WHEN it comes to houses and homewares curve appeal is everything.
Having moved into an art deco padin downtown Shepparton in the year before we wed, we furnished it with cheap and cheerful pieces from the era.
The only concession to bright and shiny new on our wishlist was a Dualit toaster.
At $300+ a pop 16 years ago, however, the German-designed, assembled by hand in England, Dualit got put on the backburner.
When we were given a Breville toaster as a wedding gift I thought it would see us through six to eight years of breakfast, at best. Then we’d get the Dualit.
In March this year when we celebrated our 16thwedding anniversary, the Breville had not skipped a beat.
Dualit ismeant to last a lifetime but this Breville wasgoing to give it a run for its money.
We also had luck in the longevity stakes with an obscurely-named, made in Slovenia, front-loader washing machine, which ran for just shy of 20 years. When we tried to replace it with the same brand we found out it was no longer in production. No profit in long washing machine life cycles.
Our 17-year-old Fisher and Paykel fridge/freezer is also humming along nicely, albeit the crisper drawer that startedfreezing salad ingredients is now used to chill beer and butter. If it’s not broke, don’t fix it!
But then there was a breakthrough on the Breville front …literally!
“The handle snapped off,” my husband reported last week, “You’d better order that Dualit.”
Meanwhile, he continued to use the toaster each morning by simply pushing the lever down with a dessert spoon.
“I’m not sure that’s safe,” I say.
“Are your affairs in order?”
“Well, have you ordered another toaster yet!?” he replies.
When I looked online for Dualit toasters, the range in size, colour and function was mind-boggling.
I settled on white and chrome quickly enough but then got bogged down in slots, levers and sizes.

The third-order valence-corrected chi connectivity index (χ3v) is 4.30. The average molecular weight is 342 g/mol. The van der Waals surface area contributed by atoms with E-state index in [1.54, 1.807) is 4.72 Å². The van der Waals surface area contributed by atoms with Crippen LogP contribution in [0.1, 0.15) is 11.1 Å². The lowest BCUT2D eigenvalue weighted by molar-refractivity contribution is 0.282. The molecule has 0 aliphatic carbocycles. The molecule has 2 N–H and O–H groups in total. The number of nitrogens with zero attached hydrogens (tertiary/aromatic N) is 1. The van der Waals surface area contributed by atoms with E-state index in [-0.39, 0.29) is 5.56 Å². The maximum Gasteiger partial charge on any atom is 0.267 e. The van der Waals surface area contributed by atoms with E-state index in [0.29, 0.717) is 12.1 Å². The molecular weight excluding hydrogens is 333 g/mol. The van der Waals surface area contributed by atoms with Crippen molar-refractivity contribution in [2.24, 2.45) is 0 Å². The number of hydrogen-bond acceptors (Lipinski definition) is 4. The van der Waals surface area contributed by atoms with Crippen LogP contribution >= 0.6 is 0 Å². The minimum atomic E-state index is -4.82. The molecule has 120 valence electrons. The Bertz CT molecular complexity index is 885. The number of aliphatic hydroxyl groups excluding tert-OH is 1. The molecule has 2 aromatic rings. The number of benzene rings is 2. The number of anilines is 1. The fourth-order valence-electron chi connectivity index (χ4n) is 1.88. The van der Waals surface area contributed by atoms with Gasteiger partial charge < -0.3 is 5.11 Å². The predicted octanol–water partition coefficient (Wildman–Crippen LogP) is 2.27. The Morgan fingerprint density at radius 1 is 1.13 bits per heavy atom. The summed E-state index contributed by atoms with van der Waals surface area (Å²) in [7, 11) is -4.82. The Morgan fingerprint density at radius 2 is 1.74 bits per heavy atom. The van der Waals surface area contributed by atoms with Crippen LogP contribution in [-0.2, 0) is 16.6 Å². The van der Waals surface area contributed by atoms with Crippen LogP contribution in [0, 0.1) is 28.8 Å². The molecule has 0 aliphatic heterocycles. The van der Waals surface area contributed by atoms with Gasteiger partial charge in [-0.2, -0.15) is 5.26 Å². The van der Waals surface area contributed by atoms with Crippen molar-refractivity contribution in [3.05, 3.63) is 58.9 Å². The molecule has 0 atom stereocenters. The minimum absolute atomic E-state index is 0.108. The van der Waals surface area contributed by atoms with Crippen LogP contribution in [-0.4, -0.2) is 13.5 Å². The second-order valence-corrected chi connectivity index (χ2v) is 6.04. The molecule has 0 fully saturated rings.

Three-slice toaster. Blimey; too odd, I thought. Sixslice-toaster, comparable in price to my first Datsun 200B. I couldn’tput anything in the shopping cart. I switched off.
Toast remains on the menu in our home but I’m not entirely comfortable with the dessert spoon lever modification as a long-term solution.
Putting the Breville back in the pantry at the weekend, however, I noticed the snapped off handle was still sitting on the shelf.
If super glue can’t fix it I know where to go for sound advice on repairs.
Repair Cafe Albury-Wodonga is miles ahead of the curve.
This week marks 12 months since the concept came tothe region following in the footsteps of just one or two others nationwide and well ahead of even Melbourne.
Lizette Salmon and her team of volunteer repairers once a month show people how to fix everything from clothes and bikes tobooks, garden tools andbattery-operated appliances for free. (No electronics but they can point you in the right direction with a handy Border directory of repairers.)
If I can make-over the Breville I won’t need the bright and shiny new thing just yet.
As they implied in the church, till death do us part (in love and appliances)!
The next Repair Cafe Albury-Wodonga will be held on Saturday, November 5, from 10am at the Sustainable Activity Centre in Gateway Village in Wodonga.
This story Administrator ready to work first appeared on Nanjing Night Net.